By Rick Dean at The Topeka Capital-Journal
Court: Navid Yeasin’s ‘demeaning’ actions occurred off campus
A Kansas Court of Appeals panel has upheld a Douglas County District Court decision ordering the University of Kansas to readmit a student expelled for actions the appeals court called “reprehensible, demeaning, and criminal behavior” involving a former girlfriend.
The appeals panel said the district court was correct in ruling that KU had no legal right to expel Navid Yeasin because his initial conflict with the woman and a subsequent series of “puerile and sexually harassing tweets” and posts to social media occurred off campus and away from any university-sponsored events.
It ordered a lifting of the stay on a district court order directing KU to reinstate Yeasin, and to reimburse him for his tuition and fees for the fall 2013 semester.
The case attracted “friend of the court” briefs filed by the American Civil Liberties Union of Kansas; the Foundation for Individual Rights in Education; the Student Press Law Center, which argued that Yeasin’s social media posts were protected free speech; and Kansas State University, which said KU had no obligation to act under Title IX provisions regarding off-campus sexual harassment.
KU argued that Yeasin was expelled — after multiple warnings to stop posting sexually demeaning posts about the woman — for violating sexual harassment provisions of its student code. The university said Yeasin’s actions created an atmosphere in which the victim didn’t feel safe on campus.
The university said it was obligated to take action regarding off-campus harassment under Title IX of the Educational Acts Amendments of 1972. It said Yeasin’s ongoing social media activity violated both a Johnson County protection order and a school order forbidding him from having contact with the woman.
Yeasin and the woman, identified only as “W” in court documents, began what the courts called a “turbulent” relationship in the fall of 2012 while attending the same geology class. In June 2013 while in Olathe, Yeasin read from W’s cellphone messages she had sent to another man. He later drove the woman around Olathe with the car doors locked, refusing to open them despite her demand to be released.
The woman reported Yeasin to Johnson County law enforcement officials, who charged him with criminal restraint, battery and criminal deprivation of property. He entered into a diversion program and was directed by a protection order to have no contact with W for one year.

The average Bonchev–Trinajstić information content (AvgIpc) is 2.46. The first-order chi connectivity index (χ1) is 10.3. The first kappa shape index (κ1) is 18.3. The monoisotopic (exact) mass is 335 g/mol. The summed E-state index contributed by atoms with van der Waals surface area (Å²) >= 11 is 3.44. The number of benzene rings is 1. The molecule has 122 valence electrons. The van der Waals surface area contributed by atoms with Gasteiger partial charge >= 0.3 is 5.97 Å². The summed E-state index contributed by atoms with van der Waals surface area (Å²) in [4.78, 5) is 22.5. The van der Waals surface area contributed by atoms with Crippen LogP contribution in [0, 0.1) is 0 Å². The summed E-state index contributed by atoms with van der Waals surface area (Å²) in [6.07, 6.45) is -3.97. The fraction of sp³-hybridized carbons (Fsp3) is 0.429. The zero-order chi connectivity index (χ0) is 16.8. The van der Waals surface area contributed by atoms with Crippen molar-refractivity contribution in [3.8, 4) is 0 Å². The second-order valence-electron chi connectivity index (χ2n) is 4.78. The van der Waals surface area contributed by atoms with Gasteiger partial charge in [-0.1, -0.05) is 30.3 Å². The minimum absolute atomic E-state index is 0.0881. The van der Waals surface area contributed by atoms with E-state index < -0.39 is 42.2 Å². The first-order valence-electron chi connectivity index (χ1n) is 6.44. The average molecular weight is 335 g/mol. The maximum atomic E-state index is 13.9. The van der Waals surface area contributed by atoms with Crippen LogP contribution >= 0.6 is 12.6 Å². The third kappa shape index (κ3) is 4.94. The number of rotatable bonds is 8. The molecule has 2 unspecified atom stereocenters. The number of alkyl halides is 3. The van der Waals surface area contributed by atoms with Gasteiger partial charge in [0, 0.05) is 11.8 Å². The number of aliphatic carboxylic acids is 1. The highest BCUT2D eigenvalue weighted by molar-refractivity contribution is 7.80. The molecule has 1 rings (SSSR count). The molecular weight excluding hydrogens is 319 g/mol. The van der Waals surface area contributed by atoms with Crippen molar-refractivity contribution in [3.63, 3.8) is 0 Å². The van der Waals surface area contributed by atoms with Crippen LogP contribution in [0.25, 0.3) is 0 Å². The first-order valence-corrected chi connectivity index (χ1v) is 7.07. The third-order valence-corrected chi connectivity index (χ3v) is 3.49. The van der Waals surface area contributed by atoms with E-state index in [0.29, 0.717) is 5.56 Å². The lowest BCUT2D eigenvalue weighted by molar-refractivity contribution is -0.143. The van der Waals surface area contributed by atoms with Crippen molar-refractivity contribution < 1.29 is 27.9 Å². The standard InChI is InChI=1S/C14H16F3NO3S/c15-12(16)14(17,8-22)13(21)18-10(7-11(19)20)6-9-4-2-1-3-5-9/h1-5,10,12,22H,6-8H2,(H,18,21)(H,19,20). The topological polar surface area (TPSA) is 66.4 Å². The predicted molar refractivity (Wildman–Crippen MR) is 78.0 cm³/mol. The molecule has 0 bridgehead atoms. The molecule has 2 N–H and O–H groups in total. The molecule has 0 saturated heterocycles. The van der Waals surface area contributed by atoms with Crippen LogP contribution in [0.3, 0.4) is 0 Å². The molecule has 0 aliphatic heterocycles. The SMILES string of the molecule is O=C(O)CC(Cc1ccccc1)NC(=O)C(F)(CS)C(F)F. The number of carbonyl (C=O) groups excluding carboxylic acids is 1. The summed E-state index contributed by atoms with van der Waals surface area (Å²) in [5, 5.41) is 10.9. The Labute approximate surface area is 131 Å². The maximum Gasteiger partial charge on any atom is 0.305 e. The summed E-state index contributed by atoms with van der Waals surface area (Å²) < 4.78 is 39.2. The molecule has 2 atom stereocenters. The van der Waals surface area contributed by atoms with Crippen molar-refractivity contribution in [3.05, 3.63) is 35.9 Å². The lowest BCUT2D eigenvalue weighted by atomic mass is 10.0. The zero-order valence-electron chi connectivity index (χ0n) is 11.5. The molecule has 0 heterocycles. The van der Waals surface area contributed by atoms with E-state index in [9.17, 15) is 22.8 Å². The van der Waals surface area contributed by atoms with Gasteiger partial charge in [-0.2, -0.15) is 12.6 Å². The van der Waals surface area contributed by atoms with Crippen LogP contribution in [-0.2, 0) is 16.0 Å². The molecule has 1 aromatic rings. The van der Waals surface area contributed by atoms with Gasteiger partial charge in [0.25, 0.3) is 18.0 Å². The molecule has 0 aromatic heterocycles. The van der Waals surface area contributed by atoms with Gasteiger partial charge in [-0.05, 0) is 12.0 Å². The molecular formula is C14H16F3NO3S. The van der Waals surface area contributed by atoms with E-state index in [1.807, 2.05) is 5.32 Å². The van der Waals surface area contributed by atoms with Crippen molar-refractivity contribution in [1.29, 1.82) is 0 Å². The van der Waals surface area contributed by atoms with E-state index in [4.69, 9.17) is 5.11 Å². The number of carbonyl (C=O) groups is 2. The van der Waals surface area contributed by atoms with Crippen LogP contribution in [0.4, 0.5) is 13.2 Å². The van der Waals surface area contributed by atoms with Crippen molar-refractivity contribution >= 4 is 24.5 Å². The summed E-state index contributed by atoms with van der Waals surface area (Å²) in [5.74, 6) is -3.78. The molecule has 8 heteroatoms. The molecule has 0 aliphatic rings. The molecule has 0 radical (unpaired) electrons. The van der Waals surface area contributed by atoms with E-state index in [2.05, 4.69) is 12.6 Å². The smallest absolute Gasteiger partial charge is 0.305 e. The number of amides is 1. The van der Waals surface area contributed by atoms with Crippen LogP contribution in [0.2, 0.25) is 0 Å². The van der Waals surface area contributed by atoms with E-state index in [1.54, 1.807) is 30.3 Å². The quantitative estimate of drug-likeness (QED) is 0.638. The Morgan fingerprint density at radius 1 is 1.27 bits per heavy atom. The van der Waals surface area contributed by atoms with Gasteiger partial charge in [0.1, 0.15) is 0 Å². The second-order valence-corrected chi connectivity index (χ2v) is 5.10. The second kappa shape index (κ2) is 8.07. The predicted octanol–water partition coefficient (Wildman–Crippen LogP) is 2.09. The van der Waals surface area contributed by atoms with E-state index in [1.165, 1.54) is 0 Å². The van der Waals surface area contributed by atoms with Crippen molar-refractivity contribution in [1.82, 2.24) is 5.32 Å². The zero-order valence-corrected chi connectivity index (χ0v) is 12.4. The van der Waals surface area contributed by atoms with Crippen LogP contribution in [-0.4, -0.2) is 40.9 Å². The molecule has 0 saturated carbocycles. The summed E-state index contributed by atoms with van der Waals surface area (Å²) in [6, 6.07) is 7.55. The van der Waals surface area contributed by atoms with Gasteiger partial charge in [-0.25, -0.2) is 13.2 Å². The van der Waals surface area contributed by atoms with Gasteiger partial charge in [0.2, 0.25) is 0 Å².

W also notified KU officials of the incident, and the university began an investigation. On the day it began, Yeasin began posting tweets that eventually included comments about breast implants and “mutated kids.” His tweets continued even after repeated warnings in which a university official told him the school considered such comments a violation of the no-contact order.
A student conduct hearing determined that his cumulative actions — though occurring off campus — violated Article 22 of the Student Code, as well as the university’s sexual harassment policy. It said his actions were so “severe, pervasive and objectively offensive that they have the purpose or effect of substantially interfering with (W’s) academic performance or participation in the university’s programs and activities.”
Yeasin was expelled in November 2013. His appeal to the University Judicial Board was denied. He sought relief in Douglas County District Court, which ruled the university failed to prove that any of Yeasin’s actions happened on campus, and that the student code as written didn’t apply to off-campus activity. KU appealed the decision.
Writing for the three-judge panel in a decision released Friday, Judge Stephen Hill said the university took prompt action to investigate the situation, separate the antagonists and remove the cause of the conflict through expulsion.
“The trouble is,” Hill added, “the Student Code did not give the University authority to act when the misconduct occurred somewhere other than its campus or at University sponsored or 14 supervised events. There is no proof in the record that Yeasin posted the tweets while he was on campus.”
Hill acknowledged university concerns about Title IX provisions governing a school’s obligation to respond to sexual harassment situations, but found nothing in federal advisories governing off-campus activities.
“It seems obvious that the only environment the University can control is on campus or at University sponsored or supervised events,” Hill said. “After all, the University is not an agency of law enforcement but is rather an institution of learning.”
In finding the university had no authority to expel a student because of off-campus activities, the appeals court said it didn’t need to address Yeasin’s argument of protected free speech.